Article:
Detection and forecasting of shallow landslides: lessons from a natural laboratory

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Rupert Bainbridge, Michael Lim, Stuart Dunning, Mike Winter, Alejandro Diaz-Moreno, James Martin, Hamdi Torun, Bradley Sparkes, Muhammad Khan, Nanlin Jin


Shallow landslides are a significant hillslope erosion mechanism and limited understanding of controls on initiation and development results in persistent risk on linear infrastructure. We present an inventory of 63 landslides (2007-2019) from the west of Scotland and show the patterns and development of debris flows, accounting for 58% of landslide source volume. Using rainfall data, we show that landslides are often triggered during abrupt changes in the rainfall trend. We derive empirical antecedent precipitation (>62mm) and intensity-duration (>10 hours) thresholds over which debris flows occur. Analysis shows the thresholds are more effective at raising landslide alert levels than the current management plan. We use novel time-lapse vector tracking to detect slope instabilities, quantify deformation rates and indicate imminent failure. Seismometers are used to detect a debris flow and locate the source area. The suite of sensors provides vital information to support operational decision-making for infrastructure with complex slope hazards.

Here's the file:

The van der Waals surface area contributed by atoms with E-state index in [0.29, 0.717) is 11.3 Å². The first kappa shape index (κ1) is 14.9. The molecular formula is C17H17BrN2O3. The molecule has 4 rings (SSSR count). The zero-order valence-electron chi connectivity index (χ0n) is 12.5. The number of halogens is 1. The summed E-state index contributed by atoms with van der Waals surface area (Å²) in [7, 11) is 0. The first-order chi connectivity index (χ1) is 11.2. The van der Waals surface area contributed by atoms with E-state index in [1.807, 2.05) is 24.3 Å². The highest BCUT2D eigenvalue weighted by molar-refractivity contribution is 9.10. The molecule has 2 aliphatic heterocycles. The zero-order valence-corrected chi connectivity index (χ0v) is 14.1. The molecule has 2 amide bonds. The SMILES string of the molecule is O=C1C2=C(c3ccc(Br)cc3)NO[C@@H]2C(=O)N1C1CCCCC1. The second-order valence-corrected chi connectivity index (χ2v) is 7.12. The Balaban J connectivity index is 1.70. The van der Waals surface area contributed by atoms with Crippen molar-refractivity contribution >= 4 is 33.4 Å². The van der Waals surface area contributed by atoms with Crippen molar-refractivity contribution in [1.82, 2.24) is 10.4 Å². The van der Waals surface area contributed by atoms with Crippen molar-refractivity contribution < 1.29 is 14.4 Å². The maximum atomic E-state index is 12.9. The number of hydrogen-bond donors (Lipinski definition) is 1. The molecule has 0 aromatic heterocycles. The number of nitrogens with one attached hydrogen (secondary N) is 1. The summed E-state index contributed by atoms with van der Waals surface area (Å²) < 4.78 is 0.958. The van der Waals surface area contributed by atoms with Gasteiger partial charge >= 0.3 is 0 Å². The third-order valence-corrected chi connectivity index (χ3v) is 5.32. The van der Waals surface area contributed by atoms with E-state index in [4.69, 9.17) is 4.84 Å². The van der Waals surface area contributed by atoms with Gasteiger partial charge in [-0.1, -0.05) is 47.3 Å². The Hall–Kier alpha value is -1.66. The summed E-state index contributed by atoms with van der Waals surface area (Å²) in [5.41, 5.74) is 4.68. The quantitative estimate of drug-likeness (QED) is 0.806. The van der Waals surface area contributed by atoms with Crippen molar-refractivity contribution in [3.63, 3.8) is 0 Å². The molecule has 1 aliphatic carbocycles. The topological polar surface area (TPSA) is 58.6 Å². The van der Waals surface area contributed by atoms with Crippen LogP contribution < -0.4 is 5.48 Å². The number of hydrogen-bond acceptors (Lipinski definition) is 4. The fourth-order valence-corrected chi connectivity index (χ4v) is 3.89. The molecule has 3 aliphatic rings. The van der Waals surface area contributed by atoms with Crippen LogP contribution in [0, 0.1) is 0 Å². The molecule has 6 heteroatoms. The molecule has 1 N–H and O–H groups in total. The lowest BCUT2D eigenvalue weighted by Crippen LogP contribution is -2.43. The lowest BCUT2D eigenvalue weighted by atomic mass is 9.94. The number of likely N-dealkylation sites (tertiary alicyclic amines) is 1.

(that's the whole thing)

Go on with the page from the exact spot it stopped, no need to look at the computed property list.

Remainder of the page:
Physical Sciences and Mathematics


Risk, Debris-flow, Infrastructure, Hazard


Published: 2020-11-23 22:50

Last Updated: 2021-03-24 06:00

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CC BY Attribution 4.0 International

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Conflict of interest statement:

Data Availability (Reason not available):
Intended to be available via the BGS landslide database in the near future.

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